And we were behind a couple of huge boulders and then he got impatient and, “Let’s do it!” and as he stood up, the bloody lot exploded. I think it was, I just glanced over my shoulder, there was a piece rock the size of a small house went about five feet over his head. So I was under that (…), under that rock pretty smartly. Anyway, by the time the dust settled, we decided that we’d wait and see how much damage had been done but there was so much dust, it would have taken hours so we went up the side of the mountain and over the hill.

And fairly early the next morning I guess, we went down to see what damage it had done and to our delight, it had been blown right back, the abutments had been blown right back for yards. So we were quite happy with that. Then during the afternoon, somebody shouted, I forget what they shouted but they shouted something that wasn’t nice, and we looked up and there was the whistle blowing and there’s a whole, well I guess most of a platoon, I guess there were 40 of them there. And there were Ustashe, Croatian [fascist] troops officered by Germans. And this guy had got them organized; they knew what they were doing. And they were all equipped for rifles and I got a Tommy Gun, we had a Bren Gun, most of the other people had what they called M1 carbines, which is [.]30 with a range of about two or three hundred yards. Now these guys could have stood off and picked us off like nobody.

And we stood there and I went to pick up my pack and Andy said, “No!” I said, “What do you mean, no?” He said, “No, we’re going to stand here and fight.” Well that’s not what we do. I mean, we get in, we blow the thing up, we bugger off. And I tried to explain that to him and then it suddenly occurred to me, I said, “Are the Partisans**  being involved in this?” And he said, “Yes.” I said, “Did they tell you…” – it’s funny, you know, he could communicate people though he didn’t speak the language. He spoke English well and pretty fair Greek and of course, Danish and I said, “Have they declared their undying loyalty to us to say they’re fighting to the last man?” And he said, “Something like that,” he said. So I was disgusted. And then he picked a place in the woods, I mean surrounded by trees, it’s a hollow in the ground. And he had us at the bottom of the hollow. So we couldn’t see when the Ustashe came through the trees, we couldn’t see them at all. So they’d just come to the lip of the hollow and lob grenades down and we were up the creek without a paddle.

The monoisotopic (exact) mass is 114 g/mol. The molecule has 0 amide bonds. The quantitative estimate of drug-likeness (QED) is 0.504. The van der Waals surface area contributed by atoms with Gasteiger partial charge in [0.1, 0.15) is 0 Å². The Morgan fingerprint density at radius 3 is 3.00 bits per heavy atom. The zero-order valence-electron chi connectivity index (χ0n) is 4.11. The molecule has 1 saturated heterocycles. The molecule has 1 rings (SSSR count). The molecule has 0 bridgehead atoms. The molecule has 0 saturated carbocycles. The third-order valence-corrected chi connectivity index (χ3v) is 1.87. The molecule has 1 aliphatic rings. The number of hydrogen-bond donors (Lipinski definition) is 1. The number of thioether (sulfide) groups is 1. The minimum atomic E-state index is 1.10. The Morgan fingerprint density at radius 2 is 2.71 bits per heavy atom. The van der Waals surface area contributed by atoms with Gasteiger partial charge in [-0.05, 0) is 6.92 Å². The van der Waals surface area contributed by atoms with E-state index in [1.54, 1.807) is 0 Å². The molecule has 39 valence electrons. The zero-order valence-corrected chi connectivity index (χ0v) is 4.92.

So I thought, “Oh, God, got to get out of this.” So I went up on the ridge and climbed a small tree and just as I got to the top branch that would bear my weight, I looked down and there were about 10 Partisans with us, about that, a couple of them were women, the rest were men and they were just (…) easing their way behind the ridge and taking off. So I called down to Lassen, “Did you say the Partisans were fighting to the last man?” And he called up, “Yes!” I said, “Well, get up here bloody quickly, you’ll see them go.” And he saw the last one disappear. They didn’t fight.

And then we just took off, got lost up in the mountains somewhere and found a, left all our kit behind because he’d left it in another place. We found a patch of wild potatoes and we managed to survive on those for about three days until the Partisans found us again and took us down to the base where we caught the boat. And that was it.

Commando Order

We lost, four of our lads were taken prisoner, executed. Taken to prison off one of the islands and taken to Greece and vigorously interrogated and terminated, as they put it. The interrogation order was signed, and there’s proof of this, by Kurt Waldheim, Secretary General to the League of Nations [United Nations]. He became that after the war. And he signed the order. There was a big scandal about it in England in the mid-1960s I think. And they uncovered this order that was signed by him. So he was no doubt. They dropped leaflets and one thing and another, we didn’t worry too much about it, what the hell.

I guess I was lucky, I never found myself in that situation but I would say, we didn’t take too many prisoners after that.

*SBS commander and recipient of the Victoria Cross

** Yugoslav Partisans fighting under Marshall Tito against the German occupation of Yugoslavia

Interview conducted 18 July 2011.

Follow us